Uber, the unorthodox ride-hailing company that shook up the taxi industry, is itself undergoing a shakeup on a seismic scale unprecedented in Silicon Valley, most significantly with the leave of absence for its founder and CEO Travis Kalanick and the departure of a top executive Kalanick had stood by steadfastly through a series of scandals.
Kalanick sent an email to Uber’s staff today saying he will take a leave of absence, according to Bloomberg and Recode. He left open how long his leave will last. The board may also choose to relieve Kalanick of some duties and limit his influence, the reports said.
“Recent events have brought home for me that people are more important than work, and that I need to take some time off of the day-to-day to grieve my mother, whom I buried on Friday, to reflect, to work on myself, and to focus on building out a world-class leadership team,” Kalanick’s email said.
Earlier, Emil Michael, Uber’s senior vice president of business, stepped down and will be replaced by David Richter, who had been the company’s vice president of strategic initiatives, according to an email Michael sent to coworkers obtained by the New York Times.
Kalanick’s fate at the company is central to one question that the board hasn’t publicly answered: What kind of company does Uber want to be now? Kalanick’s aggressive, win-at-all-costs managerial style led Uber to expand quickly, reaching a market valuation of $70 billion late last year, but also fostered a corporate culture that its board is belatedly struggling to repair.
Uber’s board of directors voted Sunday to accept all recommendations from former U.S. Attorney General Eric Holder, whose law firm was retained to investigate the company and its workplace culture. The report, expected to be released by tomorrow, examined the company’s culture following a blog post by a former Uber engineer, Susan Fowler, who detailed her experience with sexual harassment at the company, which she said senior executives blithely overlooked.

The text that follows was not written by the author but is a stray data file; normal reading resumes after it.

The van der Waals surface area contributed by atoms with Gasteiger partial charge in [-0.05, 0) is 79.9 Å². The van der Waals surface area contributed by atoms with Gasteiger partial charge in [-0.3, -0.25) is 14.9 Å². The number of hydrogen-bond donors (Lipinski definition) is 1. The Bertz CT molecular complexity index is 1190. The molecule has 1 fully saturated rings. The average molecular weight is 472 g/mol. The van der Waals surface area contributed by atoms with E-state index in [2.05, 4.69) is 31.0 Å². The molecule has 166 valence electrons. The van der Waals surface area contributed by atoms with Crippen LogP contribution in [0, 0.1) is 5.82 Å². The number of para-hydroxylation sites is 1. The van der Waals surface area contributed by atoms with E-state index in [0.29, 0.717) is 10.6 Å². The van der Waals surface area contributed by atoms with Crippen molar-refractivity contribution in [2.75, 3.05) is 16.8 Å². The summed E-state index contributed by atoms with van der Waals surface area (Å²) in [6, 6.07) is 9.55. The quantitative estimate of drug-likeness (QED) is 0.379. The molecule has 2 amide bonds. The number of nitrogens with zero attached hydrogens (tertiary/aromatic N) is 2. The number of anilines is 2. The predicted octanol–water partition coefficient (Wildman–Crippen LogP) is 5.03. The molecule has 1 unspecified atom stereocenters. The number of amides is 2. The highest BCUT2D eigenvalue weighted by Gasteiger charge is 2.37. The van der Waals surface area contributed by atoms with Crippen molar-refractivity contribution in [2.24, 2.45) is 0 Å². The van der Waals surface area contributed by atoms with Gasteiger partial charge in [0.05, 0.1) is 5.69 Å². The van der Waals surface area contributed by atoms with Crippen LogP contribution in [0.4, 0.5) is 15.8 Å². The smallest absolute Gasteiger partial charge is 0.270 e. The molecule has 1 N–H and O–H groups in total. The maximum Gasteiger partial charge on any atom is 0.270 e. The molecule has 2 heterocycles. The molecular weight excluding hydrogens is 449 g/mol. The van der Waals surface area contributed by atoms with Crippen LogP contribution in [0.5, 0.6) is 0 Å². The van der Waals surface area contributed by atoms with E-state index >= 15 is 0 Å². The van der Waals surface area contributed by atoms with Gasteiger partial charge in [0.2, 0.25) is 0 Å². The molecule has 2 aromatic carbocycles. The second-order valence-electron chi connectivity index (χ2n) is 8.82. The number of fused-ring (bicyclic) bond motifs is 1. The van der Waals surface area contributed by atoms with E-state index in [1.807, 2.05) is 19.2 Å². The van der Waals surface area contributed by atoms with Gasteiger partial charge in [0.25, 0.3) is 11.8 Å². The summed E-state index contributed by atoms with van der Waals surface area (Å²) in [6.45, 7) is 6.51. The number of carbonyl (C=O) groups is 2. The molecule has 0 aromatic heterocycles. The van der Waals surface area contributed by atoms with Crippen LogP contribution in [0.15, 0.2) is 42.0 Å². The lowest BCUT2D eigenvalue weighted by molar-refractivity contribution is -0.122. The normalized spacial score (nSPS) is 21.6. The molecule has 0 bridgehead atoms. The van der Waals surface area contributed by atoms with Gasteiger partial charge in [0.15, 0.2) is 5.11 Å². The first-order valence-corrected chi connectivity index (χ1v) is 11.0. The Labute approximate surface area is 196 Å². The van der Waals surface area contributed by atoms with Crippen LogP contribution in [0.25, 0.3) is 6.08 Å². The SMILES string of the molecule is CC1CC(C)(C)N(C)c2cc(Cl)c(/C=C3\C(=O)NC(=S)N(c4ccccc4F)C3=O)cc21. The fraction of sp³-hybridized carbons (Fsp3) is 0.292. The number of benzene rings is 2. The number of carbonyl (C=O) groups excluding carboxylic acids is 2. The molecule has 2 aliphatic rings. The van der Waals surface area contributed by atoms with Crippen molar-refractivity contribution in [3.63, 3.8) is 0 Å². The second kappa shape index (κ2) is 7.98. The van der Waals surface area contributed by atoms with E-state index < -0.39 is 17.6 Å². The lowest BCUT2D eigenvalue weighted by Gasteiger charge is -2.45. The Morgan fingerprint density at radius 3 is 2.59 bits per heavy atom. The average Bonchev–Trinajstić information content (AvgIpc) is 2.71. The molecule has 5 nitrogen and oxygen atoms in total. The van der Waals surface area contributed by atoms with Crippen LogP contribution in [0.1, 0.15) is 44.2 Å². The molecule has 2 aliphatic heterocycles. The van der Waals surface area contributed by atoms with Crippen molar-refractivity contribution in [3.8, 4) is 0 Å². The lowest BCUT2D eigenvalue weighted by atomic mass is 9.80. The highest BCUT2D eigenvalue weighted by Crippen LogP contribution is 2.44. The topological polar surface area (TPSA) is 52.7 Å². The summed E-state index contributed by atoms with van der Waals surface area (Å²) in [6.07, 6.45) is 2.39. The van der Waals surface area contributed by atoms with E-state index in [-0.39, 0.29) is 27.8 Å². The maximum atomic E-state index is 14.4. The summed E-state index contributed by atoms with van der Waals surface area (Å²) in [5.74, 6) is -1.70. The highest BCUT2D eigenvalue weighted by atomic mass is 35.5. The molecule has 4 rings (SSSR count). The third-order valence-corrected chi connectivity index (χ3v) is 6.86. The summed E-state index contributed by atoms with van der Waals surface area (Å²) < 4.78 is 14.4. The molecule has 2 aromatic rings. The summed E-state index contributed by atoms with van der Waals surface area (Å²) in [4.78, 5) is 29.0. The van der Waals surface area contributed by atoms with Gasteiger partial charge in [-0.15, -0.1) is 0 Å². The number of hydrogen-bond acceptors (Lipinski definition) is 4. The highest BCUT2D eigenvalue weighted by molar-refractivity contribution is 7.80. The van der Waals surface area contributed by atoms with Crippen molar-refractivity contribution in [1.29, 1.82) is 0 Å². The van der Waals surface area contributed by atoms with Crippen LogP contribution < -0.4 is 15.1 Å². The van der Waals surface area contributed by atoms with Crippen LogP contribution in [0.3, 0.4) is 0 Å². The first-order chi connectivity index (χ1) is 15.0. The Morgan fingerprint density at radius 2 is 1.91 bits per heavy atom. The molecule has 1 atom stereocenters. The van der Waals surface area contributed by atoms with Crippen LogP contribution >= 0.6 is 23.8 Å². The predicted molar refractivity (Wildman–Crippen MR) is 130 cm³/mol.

The top-level executive changes follow the firing of more than 20 employees related to sexual harassment and discrimination at the company. Last week, Uber also fired Eric Alexander, who oversaw Uber’s business in Asia, after Recode reported he had obtained medical records of a woman raped by an Uber driver in India. The Holder report looked into other incidents, such as a visit to a South Korean escort bar that prompted complaints to Uber’s human resources department.
The board’s unreserved embrace of the Holder report suggests it now wants a kinder, gentler Uber. But if so, how much of Uber’s trademark aggressive approach will it retain to have an edge in what has become a competitive, well-funded race toward self-driving vehicles? Uber’s success was built on its willingness to break the rules, but now that the consequences of that approach are catching up to it, the company is engaged in the delicate balancing act between preserving the elements of its culture that made Uber a success and throwing out the ones that threaten to cause its implosion.
Much of Uber’s culture to date has come directly from Kalanick, who is said to have resisted some of the report’s recommendations, such as firing Michael, who reportedly played a role in covering up the escort-bar incident and who once suggested Uber would spend a million dollars on opposition research on journalists. If Kalanick does not have a defining voice in determining Uber’s culture, it’s not immediately clear who will. One possibility is Rachel Holt, who heads Uber’s business in the U.S. and Canada.
Uber has lost a number of top executives this year, including its president Jeff Jones, its head of finance Gautam Gupta, its senior vice president of engineering, the head of its AI labs, and Anthony Levandowski, the former Google engineer it brought on to lead its self-driving car efforts. Levandowski was central to a lawsuit that Google’s Waymo unit brought claiming Uber stole its trade secrets.
The changes at Uber may be felt throughout the tech industry and the world of private tech financing. Uber provides a cautionary tale for tech companies that haven’t addressed sexism in their workplaces, and another for investors who give free rein to founders as long as a company is growing.
Tech startups like to spout devil-may-care slogans like “fail fast” or “move fast and break things.” But as Uber is learning, once some things are broken, you have to also move quickly to fix them.